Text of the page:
Friday, April 22, 2005


More ice-cream theme'd flavas following on from yesterdays' post:

Billy Mackenzie followed his 1982 split from fellow Associate Alan Rankine with a solo single credited to MACKENZIE sings ORBIDOIG. It strikes me that "Ice Cream Factory" has been unfairly tippex'd out of the history-books; here, a brave (but ultimately futile) attempt was made to recapture Rankin's peculiar strain of production madness with a flanged drum-intro and a hatful of ever-so-slightly-detuned guitar-lines: some chiming and some going chik-chik-a-chakka like little chisels against the bright wooden (pine) grain of the melody-line. Although it lacks the compression and density, the alien darkness of Rankine's best work, the result is still Poptastic: imagine Josef-K attempting a new coked-up form of Early Eighties Afrobeat.

The recording sounds like it's been mixed-down on helium: the instrumentation feels stretched and a little shrill, as if it's been pitched-up slightly. There's a mildly hysterical element to Mackenzies' vocal; nothing new there, but, this time, we don't quite believe him when he sings: "I'd love a job in that wonderful ice-cream factory/mixing chocolata goodies and the rippling raspberry..." There's a sense that someone is standing, off-camera, with a gun to his head: someone from the ice-cream factory...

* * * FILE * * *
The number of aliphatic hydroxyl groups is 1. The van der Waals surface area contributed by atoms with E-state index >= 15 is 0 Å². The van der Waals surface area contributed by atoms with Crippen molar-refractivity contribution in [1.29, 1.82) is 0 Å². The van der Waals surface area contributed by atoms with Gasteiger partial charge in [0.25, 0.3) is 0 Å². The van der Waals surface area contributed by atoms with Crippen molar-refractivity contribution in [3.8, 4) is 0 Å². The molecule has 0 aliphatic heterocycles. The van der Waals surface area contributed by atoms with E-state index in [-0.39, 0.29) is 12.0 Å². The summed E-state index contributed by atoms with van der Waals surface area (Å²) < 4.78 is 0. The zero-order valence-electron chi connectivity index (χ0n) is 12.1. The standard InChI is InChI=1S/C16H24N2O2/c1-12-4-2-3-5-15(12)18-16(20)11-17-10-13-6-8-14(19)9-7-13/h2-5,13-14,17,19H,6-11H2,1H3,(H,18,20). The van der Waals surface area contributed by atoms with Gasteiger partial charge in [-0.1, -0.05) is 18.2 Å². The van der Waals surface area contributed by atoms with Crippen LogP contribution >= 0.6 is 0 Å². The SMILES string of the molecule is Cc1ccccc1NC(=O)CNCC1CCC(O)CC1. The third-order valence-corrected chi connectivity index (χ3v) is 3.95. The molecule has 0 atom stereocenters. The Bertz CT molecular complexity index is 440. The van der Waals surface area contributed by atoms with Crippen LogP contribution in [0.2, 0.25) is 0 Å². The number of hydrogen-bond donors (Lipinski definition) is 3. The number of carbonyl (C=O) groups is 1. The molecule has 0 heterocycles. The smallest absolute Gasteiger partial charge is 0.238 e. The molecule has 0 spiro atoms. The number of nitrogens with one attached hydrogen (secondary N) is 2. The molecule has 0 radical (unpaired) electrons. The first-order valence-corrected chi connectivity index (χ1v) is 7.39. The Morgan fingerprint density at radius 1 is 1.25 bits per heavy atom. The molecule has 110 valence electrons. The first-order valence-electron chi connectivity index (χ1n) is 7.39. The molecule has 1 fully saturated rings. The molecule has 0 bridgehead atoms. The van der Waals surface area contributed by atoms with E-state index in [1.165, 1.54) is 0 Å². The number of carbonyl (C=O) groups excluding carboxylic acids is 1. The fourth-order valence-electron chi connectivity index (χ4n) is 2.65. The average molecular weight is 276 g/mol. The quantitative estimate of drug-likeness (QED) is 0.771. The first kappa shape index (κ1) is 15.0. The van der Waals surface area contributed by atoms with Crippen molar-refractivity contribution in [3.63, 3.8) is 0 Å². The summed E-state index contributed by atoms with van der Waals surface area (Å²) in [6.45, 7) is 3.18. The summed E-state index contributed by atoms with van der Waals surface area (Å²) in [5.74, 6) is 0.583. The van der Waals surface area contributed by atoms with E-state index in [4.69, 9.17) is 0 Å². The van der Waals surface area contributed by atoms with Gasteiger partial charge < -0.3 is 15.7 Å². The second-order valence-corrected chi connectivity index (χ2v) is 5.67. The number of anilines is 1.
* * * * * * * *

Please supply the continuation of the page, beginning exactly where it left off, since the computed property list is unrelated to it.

It genuinely astonishes me that this wasn't a major hit at the time. It seems so right for 1983.

(Flash-Fact: The track was actually written by guitarist Steve Reid from Orbidoig, who went onto co-form The Associates Mark 2 with Mackenzie.)

It is odd, listening to Mackenzie singing this song twenty years get a sense that he came close (with and without Rankine) to creating an Eighties form of Glam (a sort of Anti-New Rom) that could have filled the vacuum created by Bowie's absence as a creative force...but, ironically, Mackenzie (along with other Post-Postcard 'progressives' like Paul Haig, The Fire Engines' Davy Henderson, etc) were the inadvertent progenitors of the C86 micro-boom which ultimately made them all redundant by declaring its own shambling Sub/Post-Punk Year-Zero.

A shame...but, then again, Mackenzies' career (and life), in retrospect, seems now to have been a litany of lost opportunities.


At 7:16 pm, Anonymous mic said...

great single. And great also The Sensational Creed' Nocturnal Operation.

At 10:27 pm, Anonymous yeltzfan said...

It was a truly wonderful but demented single, I remember the shock when Perhaps came out that the same duo could turn things completely on their head and go for such a flat sound. Incidentally, it was C86 that was the final nail in the coffin for me and I stopped buying albums for a long time, I just didn't like the direction things were going - the music just didn't seem interesting or ambitious.


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